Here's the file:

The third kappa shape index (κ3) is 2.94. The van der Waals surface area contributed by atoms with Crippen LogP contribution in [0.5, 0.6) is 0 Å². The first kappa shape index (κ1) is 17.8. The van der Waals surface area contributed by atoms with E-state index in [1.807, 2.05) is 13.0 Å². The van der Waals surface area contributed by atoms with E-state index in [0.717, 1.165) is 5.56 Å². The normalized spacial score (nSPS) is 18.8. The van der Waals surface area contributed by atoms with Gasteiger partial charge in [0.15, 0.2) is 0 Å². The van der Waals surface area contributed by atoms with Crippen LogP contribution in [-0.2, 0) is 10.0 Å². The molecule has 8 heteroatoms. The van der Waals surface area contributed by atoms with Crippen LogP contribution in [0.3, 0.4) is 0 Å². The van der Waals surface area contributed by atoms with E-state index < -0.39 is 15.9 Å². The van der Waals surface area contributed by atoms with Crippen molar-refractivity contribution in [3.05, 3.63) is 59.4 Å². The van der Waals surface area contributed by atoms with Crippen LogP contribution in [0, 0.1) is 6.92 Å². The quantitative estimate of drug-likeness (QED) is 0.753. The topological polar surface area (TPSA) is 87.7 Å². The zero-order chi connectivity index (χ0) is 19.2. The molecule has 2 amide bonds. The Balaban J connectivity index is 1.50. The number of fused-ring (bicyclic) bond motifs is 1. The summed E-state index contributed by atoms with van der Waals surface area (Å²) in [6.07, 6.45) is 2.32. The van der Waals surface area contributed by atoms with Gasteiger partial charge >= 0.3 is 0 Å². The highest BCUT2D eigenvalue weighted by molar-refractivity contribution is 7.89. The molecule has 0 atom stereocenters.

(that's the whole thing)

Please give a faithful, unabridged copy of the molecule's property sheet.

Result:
The third kappa shape index (κ3) is 2.94. The van der Waals surface area contributed by atoms with Crippen LogP contribution in [0.5, 0.6) is 0 Å². The first kappa shape index (κ1) is 17.8. The van der Waals surface area contributed by atoms with E-state index in [1.807, 2.05) is 13.0 Å². The van der Waals surface area contributed by atoms with E-state index in [0.717, 1.165) is 5.56 Å². The normalized spacial score (nSPS) is 18.8. The van der Waals surface area contributed by atoms with Gasteiger partial charge in [0.15, 0.2) is 0 Å². The van der Waals surface area contributed by atoms with Crippen LogP contribution in [-0.2, 0) is 10.0 Å². The molecule has 8 heteroatoms. The van der Waals surface area contributed by atoms with Crippen LogP contribution in [0.3, 0.4) is 0 Å². The van der Waals surface area contributed by atoms with E-state index < -0.39 is 15.9 Å². The van der Waals surface area contributed by atoms with Crippen molar-refractivity contribution in [3.05, 3.63) is 59.4 Å². The van der Waals surface area contributed by atoms with Crippen LogP contribution in [0, 0.1) is 6.92 Å². The quantitative estimate of drug-likeness (QED) is 0.753. The topological polar surface area (TPSA) is 87.7 Å². The zero-order chi connectivity index (χ0) is 19.2. The molecule has 2 amide bonds. The Balaban J connectivity index is 1.50. The number of fused-ring (bicyclic) bond motifs is 1. The summed E-state index contributed by atoms with van der Waals surface area (Å²) in [6.07, 6.45) is 2.32. The van der Waals surface area contributed by atoms with Gasteiger partial charge >= 0.3 is 0 Å². The highest BCUT2D eigenvalue weighted by molar-refractivity contribution is 7.89. The molecule has 0 atom stereocenters.